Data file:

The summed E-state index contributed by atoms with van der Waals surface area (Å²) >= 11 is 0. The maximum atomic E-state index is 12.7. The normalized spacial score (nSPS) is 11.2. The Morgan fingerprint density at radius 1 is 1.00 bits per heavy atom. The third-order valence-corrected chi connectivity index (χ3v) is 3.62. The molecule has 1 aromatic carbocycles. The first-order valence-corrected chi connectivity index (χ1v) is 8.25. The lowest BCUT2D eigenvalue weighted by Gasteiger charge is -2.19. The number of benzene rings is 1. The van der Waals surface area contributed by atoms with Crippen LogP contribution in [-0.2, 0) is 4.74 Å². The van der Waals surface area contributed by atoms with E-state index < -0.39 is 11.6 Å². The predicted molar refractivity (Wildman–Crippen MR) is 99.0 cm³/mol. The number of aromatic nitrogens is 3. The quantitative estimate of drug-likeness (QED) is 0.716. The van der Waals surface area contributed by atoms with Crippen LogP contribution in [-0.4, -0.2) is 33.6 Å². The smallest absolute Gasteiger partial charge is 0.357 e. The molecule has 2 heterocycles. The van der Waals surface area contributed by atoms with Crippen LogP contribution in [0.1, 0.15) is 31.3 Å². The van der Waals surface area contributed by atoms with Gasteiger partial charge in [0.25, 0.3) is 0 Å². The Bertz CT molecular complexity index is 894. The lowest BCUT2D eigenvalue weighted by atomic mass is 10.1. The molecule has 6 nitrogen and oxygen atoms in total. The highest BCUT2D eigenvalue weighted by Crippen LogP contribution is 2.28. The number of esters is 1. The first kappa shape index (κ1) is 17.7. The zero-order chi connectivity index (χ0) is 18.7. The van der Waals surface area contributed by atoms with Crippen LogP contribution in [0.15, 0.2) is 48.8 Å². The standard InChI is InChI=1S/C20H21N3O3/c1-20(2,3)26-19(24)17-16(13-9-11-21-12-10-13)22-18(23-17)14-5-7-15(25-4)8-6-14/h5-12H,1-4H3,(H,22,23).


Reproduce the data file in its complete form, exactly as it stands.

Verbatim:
The summed E-state index contributed by atoms with van der Waals surface area (Å²) >= 11 is 0. The maximum atomic E-state index is 12.7. The normalized spacial score (nSPS) is 11.2. The Morgan fingerprint density at radius 1 is 1.00 bits per heavy atom. The third-order valence-corrected chi connectivity index (χ3v) is 3.62. The molecule has 1 aromatic carbocycles. The first-order valence-corrected chi connectivity index (χ1v) is 8.25. The lowest BCUT2D eigenvalue weighted by Gasteiger charge is -2.19. The number of benzene rings is 1. The van der Waals surface area contributed by atoms with Crippen LogP contribution in [-0.2, 0) is 4.74 Å². The van der Waals surface area contributed by atoms with E-state index < -0.39 is 11.6 Å². The predicted molar refractivity (Wildman–Crippen MR) is 99.0 cm³/mol. The number of aromatic nitrogens is 3. The quantitative estimate of drug-likeness (QED) is 0.716. The van der Waals surface area contributed by atoms with Crippen LogP contribution in [-0.4, -0.2) is 33.6 Å². The smallest absolute Gasteiger partial charge is 0.357 e. The molecule has 2 heterocycles. The van der Waals surface area contributed by atoms with Crippen LogP contribution in [0.1, 0.15) is 31.3 Å². The van der Waals surface area contributed by atoms with Gasteiger partial charge in [0.25, 0.3) is 0 Å². The Bertz CT molecular complexity index is 894. The lowest BCUT2D eigenvalue weighted by atomic mass is 10.1. The molecule has 6 nitrogen and oxygen atoms in total. The highest BCUT2D eigenvalue weighted by Crippen LogP contribution is 2.28. The number of esters is 1. The first kappa shape index (κ1) is 17.7. The zero-order chi connectivity index (χ0) is 18.7. The van der Waals surface area contributed by atoms with Crippen LogP contribution in [0.15, 0.2) is 48.8 Å². The standard InChI is InChI=1S/C20H21N3O3/c1-20(2,3)26-19(24)17-16(13-9-11-21-12-10-13)22-18(23-17)14-5-7-15(25-4)8-6-14/h5-12H,1-4H3,(H,22,23).